“Neither of the Grimes sisters would have a happy life, and looking back it always seemed that the trouble began with their parents’ divorce.” Thus begins Richard Yates’s neglected masterpiece, The Easter Parade . The reader so delights in his arrow-swift narrative that she forgets the foreboding note.
The Grimes sisters lead a nomadic life. Their divorced mother, Pookie, fails at several jobs so this family of women moves around a lot. Yet Sarah, the older sister, copes well with their scratched-together life, and informs the younger Emily about important subjects like sex. Of the two, Sarah is the pretty, popular sister, and something of a daredevil. She is strong-willed: she stubbornly draws the line when her employer says she must go to the Easter Parade, wearing a dress of heavy silk, of the kind worn by aristocratic Chinese women, and mingle with the crowd.
She tells her mother, “I don’t care about the silly Easter parade. Tony and I were planning to drive out to Amagansett today.”
But Sarah’s boyfriend, Tony, who has a romantic English accent and looks like a young Laurence Olivier, solves the problem by donning “an English cutaway, complete with flowering ascot, dove-grey waistcoat and striped trousers,” and accompanying Sarah to the Easter Parade. A photo of the beautiful couple appears in The New York Times. In 1941 they marry, and apparently bliss lies ahead. They are so in love that every time they have a cocktail, they entwine their arms before they take the first sip. But after marriage, Sarah becomes a housewife, indistinguishable from other housewives.
Emily is by far the more ambitious of the two sisters, a bright young woman who gets a full scholarship to Barnard and does well on an intellectual level. Her problem is with men. One man drops her because he is bisexual and wants to be with a man. Then a chubby, nervous intellectual, Andrew Crawford, constantly apologizes to Emily for his impotence in bed. She reassures him kindly, but does not know what she can do. After a year in psychoanalysis, Andrew calls Emily, claims he is cured, and asks her to marry him. Why Emily marries him I cannot say, but his problems in bed continue.
It is inevitable that Andrew and Emily should divorce, and after that she concentrates on her career in advertising. She rises through the ranks, having a genius for copy-writing, and her female boss, who wants to give women opportunities, adores her for a while. In her free time, Emily has many affairs with men. This being the kind of book it is, she falls in love with a lawyer, Howard, who is very nice to her, but confides that he is still in love with his ex-wife, a woman who is 25 or thirty years younger than he. Emily believes she has the perfect relationship with him, but she never feels secure. As she enters her forties and begins to lose her looks, she finds herself alone, with only her job. Then her career also takes a dive, and she descends into poverty. She tries to write magazine articles about the fate of aging career women, but is unable to finish them.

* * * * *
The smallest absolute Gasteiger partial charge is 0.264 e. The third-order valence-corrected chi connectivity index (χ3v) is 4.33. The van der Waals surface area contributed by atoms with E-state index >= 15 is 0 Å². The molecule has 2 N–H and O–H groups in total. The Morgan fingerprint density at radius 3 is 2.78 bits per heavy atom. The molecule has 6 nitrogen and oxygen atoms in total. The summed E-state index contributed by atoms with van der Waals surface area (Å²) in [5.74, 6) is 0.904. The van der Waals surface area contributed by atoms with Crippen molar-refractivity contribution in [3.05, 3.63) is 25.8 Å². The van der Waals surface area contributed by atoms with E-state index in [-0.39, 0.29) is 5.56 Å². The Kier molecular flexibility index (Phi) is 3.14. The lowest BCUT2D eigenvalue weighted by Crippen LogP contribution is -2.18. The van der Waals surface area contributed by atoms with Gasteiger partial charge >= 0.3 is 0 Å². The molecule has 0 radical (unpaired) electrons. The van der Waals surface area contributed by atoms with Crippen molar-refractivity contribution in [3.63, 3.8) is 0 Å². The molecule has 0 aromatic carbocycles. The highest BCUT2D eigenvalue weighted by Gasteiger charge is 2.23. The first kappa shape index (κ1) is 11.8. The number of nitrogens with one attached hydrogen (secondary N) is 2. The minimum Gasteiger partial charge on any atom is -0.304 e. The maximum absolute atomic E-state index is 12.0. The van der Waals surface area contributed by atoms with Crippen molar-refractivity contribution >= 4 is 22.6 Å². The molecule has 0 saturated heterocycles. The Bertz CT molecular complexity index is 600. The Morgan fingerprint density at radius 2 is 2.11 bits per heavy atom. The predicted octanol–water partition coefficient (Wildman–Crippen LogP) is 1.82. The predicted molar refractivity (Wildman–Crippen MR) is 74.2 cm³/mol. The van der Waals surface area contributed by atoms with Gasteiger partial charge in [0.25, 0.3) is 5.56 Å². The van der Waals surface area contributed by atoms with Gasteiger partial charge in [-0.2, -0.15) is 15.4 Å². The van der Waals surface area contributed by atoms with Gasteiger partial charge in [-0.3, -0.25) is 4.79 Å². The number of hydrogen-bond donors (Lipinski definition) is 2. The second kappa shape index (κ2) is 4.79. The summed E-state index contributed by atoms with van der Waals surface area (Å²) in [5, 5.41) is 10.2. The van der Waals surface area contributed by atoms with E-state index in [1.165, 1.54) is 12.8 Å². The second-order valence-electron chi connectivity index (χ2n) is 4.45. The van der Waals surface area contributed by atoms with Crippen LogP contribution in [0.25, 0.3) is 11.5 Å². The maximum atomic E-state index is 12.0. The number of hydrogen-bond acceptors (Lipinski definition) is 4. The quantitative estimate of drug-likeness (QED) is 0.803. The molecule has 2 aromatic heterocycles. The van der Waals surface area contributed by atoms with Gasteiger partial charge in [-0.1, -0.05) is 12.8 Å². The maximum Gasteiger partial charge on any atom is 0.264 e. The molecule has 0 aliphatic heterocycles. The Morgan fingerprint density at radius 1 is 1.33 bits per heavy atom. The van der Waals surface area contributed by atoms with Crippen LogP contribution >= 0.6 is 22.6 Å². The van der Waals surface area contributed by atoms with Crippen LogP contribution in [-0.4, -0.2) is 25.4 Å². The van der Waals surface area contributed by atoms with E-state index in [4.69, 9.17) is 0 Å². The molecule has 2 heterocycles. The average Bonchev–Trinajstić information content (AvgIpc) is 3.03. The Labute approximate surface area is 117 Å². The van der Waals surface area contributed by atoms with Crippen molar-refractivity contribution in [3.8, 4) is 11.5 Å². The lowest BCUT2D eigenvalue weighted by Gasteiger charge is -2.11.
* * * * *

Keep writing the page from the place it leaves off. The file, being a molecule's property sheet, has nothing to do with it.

Meanwhile, somewhere on Long Island, Sarah tries to write humor (she admires Cornelia Otis Skinner), but Tony tells her she isn’t funny. Much later, we learn that the once suave Tony beats her up once a month. Sarah does ask Emily for help, but Emily refuses to get involved because she and her lawyer lover more or less live together, and she doesn’t have room for Sarah in her apartment. Howard says he could find a job for Sarah at the corporation where he works, but Emily ignores him. And this lack of solidarity between sisters, as you can imagine, ruins Sarah’s life. Sarah is unrecognizable: often bruised, with teeth knocked out.
So what would have happened if Sarah had pursued humor writing and Emily had pursued journalism? Would that have given them self-respect?
In some ways this novel reminds me of Nancy Hale’s brilliant, disturbing, slightly maudlin 1942 best-seller, The Prodigal Woman, which was recently reissued by Library of America. In this pessimistic novel, the friendship of three women does not last. Maisie, the gorgeous older sister of Betsy, is so constantly abused by the artist she marries that she agrees to have an abortion in South America on their honeymoon. While she recovers from a botched abortion (which ruins her health), her husband goes out all day and night and has sex with other women Later, Maisie’s old friend Leda, who is from an old New England family, blatantly steals Maisie’s husband, despising Maisie for being weak and sickly. And Maisie’s younger sister Betsy, happy as a career woman in New York, gets involved with a weak, hysterical man who occasionally beats her up. She stands by him. Bye, New York.
Although Yates thinks his two tragic sisters’ lives are ruined by their parents’ divorce, and it certainly accounts for some problems, I believe Nancy Hale’s thesis is also accurate. Reading this alongside The Prodigal Women, one wonders if instead it has to do with the culture. Men resent the shackle of marriage, or want to be mothered; and the women (except for Leda) try to provide what is needed. And Richard Yates shows us that women have a sell-by date, which obstructs the rise of their careers and their chances of marriage.
Richard Yates’ The Easter Parade is a small masterpiece. A pleasure to read, despite the tragic trajectory of the two women’s lives. And The Prodigal Women is the perfect beach read: Mary McCarthy’s The Group crossed with Jacqueline Susann’s Valley of the Dolls.